Yesterday’s post on The Merits of a Meritorious Meritocratic Society was inspired by a piece written by MacLean’s Robyn Urback, titled “Merit pay is a good idea–in theory”. Starting off with “When all teachers are paid the same, hard work isn’t worth it”, the following section in particular that got me thinking: “British Columbia Liberal leadership candidate Kevin Falcon proposed the idea of merit pay for educators, the B.C. Teachers’ Federation—predictably—was not in favour. But there is support for the proposition, and it’s easy to see why. The remarkable security enjoyed by teachers across the board and rewards based on amount of time served (not quality of time served) in no way motivates improved performance. Of course, there are teachers who take it upon themselves to seek new challenges and improve their methods of teaching, but those who don’t are rewarded just the same. The logic is backwards for a society that is supposedly meritocratic. When those who strive for excellence and those who just coast along are rewarded just the same, it sends the message that hard work really isn’t worth the effort. That is, unless we find some new form of trade involving intrinsic worth.”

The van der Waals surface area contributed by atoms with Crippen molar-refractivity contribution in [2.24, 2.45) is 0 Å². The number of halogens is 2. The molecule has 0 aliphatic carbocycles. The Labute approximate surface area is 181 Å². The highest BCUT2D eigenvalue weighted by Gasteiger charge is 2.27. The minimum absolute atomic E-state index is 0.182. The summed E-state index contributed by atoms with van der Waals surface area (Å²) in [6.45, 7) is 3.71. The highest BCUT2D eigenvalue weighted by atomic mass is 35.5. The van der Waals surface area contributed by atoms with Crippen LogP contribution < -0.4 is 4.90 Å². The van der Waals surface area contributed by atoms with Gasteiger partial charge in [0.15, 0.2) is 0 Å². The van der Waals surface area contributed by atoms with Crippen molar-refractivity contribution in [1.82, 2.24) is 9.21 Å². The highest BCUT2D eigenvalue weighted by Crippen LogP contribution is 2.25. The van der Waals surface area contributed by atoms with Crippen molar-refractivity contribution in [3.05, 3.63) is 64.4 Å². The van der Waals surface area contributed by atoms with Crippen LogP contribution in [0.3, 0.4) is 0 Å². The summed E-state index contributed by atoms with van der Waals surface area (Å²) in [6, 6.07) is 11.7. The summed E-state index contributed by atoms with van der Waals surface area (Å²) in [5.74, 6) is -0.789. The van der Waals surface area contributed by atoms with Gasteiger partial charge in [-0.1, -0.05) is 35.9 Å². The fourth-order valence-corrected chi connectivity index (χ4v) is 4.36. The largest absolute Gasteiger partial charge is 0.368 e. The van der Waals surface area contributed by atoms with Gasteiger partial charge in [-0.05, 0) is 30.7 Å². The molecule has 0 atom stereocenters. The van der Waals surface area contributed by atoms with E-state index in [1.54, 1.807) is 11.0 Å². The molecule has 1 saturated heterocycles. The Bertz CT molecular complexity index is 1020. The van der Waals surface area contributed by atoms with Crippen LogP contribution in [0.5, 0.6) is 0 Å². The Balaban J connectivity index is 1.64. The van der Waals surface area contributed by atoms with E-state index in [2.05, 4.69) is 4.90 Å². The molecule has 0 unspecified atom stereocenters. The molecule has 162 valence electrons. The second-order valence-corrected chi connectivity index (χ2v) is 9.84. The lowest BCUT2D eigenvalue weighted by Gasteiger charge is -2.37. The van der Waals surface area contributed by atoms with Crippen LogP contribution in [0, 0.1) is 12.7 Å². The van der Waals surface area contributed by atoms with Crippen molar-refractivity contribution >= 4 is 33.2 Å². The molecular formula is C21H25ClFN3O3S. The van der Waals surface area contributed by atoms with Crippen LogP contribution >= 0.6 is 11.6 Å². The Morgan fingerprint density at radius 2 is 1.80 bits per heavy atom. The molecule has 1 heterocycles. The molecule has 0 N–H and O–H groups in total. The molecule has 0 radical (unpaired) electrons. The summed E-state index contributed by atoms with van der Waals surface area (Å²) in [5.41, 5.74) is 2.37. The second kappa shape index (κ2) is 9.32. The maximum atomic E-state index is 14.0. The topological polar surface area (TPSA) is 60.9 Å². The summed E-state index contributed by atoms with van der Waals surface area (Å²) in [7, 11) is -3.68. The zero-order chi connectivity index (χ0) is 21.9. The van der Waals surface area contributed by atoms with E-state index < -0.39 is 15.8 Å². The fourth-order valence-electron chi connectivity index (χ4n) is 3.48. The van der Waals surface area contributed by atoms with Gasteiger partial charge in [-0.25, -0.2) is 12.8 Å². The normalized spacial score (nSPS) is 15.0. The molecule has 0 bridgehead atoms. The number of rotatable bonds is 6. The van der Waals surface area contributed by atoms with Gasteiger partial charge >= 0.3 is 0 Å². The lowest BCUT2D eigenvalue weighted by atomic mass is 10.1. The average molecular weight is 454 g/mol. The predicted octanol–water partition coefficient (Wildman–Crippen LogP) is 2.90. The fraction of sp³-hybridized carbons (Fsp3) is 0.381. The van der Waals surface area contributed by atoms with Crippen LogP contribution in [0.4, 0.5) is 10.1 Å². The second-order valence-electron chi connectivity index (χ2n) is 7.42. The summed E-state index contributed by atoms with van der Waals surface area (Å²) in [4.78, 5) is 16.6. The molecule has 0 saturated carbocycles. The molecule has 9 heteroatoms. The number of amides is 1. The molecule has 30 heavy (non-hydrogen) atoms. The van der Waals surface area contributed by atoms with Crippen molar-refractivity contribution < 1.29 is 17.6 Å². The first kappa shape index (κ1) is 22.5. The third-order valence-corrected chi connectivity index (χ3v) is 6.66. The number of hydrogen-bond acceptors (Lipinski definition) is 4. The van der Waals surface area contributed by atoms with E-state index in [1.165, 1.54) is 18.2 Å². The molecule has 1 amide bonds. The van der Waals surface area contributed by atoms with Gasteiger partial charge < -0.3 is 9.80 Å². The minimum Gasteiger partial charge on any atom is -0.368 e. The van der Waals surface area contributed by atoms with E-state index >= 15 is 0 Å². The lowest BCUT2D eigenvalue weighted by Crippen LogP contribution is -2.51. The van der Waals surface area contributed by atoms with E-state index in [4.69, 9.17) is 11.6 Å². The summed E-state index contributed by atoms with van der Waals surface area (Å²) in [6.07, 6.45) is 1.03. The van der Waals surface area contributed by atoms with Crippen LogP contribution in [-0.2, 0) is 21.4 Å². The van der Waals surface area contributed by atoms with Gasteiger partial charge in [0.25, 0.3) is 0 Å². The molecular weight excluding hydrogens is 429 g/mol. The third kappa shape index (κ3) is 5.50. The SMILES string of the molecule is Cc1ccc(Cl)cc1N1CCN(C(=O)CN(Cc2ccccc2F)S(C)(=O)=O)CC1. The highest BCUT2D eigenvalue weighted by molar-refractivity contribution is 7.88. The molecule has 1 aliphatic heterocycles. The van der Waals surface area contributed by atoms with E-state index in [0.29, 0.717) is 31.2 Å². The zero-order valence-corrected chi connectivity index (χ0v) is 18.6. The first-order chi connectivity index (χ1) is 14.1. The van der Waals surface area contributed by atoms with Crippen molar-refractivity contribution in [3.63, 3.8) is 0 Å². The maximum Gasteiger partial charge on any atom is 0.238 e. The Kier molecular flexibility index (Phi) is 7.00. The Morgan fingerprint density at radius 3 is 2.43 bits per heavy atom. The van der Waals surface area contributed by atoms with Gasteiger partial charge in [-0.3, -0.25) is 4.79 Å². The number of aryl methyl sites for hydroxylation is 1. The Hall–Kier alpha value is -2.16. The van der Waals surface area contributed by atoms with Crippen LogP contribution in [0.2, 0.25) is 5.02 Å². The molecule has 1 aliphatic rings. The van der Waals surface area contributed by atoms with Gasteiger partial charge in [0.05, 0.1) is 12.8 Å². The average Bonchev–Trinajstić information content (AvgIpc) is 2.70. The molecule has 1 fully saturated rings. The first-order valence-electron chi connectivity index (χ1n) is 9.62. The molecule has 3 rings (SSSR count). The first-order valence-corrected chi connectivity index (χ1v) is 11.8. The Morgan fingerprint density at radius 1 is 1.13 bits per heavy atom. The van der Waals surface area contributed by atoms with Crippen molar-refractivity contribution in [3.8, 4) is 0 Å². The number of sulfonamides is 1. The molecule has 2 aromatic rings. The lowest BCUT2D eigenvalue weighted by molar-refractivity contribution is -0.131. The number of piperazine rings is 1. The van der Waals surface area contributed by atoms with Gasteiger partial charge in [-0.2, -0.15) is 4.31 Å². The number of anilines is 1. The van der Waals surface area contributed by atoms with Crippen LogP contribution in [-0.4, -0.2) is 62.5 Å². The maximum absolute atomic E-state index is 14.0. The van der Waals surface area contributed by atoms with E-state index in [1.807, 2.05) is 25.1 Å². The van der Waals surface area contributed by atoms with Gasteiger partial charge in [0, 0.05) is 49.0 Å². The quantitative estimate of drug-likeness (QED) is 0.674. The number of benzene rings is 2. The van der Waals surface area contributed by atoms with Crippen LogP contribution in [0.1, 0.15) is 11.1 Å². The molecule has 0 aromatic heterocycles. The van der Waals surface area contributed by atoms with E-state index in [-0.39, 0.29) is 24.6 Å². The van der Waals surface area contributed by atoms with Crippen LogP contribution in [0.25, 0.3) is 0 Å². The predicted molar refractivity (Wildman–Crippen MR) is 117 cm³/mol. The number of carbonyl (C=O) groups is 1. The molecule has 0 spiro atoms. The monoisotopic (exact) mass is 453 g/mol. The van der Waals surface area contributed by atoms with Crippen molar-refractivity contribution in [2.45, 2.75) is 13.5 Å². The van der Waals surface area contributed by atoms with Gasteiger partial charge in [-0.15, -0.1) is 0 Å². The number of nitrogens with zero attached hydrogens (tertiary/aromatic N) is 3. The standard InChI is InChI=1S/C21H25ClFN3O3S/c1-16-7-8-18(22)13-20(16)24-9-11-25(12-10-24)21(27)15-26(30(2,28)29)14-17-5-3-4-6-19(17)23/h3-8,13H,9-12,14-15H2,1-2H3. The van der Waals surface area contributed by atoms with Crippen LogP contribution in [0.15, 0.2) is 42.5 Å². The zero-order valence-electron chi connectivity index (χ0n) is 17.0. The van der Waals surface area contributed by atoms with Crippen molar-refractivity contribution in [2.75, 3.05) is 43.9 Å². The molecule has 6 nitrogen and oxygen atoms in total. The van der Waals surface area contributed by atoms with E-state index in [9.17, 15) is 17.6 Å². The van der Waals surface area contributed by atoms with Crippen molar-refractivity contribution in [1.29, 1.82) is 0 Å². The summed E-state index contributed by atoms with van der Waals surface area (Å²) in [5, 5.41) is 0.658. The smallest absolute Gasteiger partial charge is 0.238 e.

This is a fascinating discussion to have. On the one hand, it doesn’t seem fair that a teacher putting in 5 times more effort than another teacher get paid the same amount (or less) than a teacher “coasting along”. But on the other hand, is money as an incentive to perform better really the best sort of incentive you’d want the person educating your child to have? Won’t it encourage some teachers to, in a way, fake it, i.e. to pretend to be putting in the effort in creating new tools, when in fact said tools are doing absolutely nothing for the students it is meant to serve?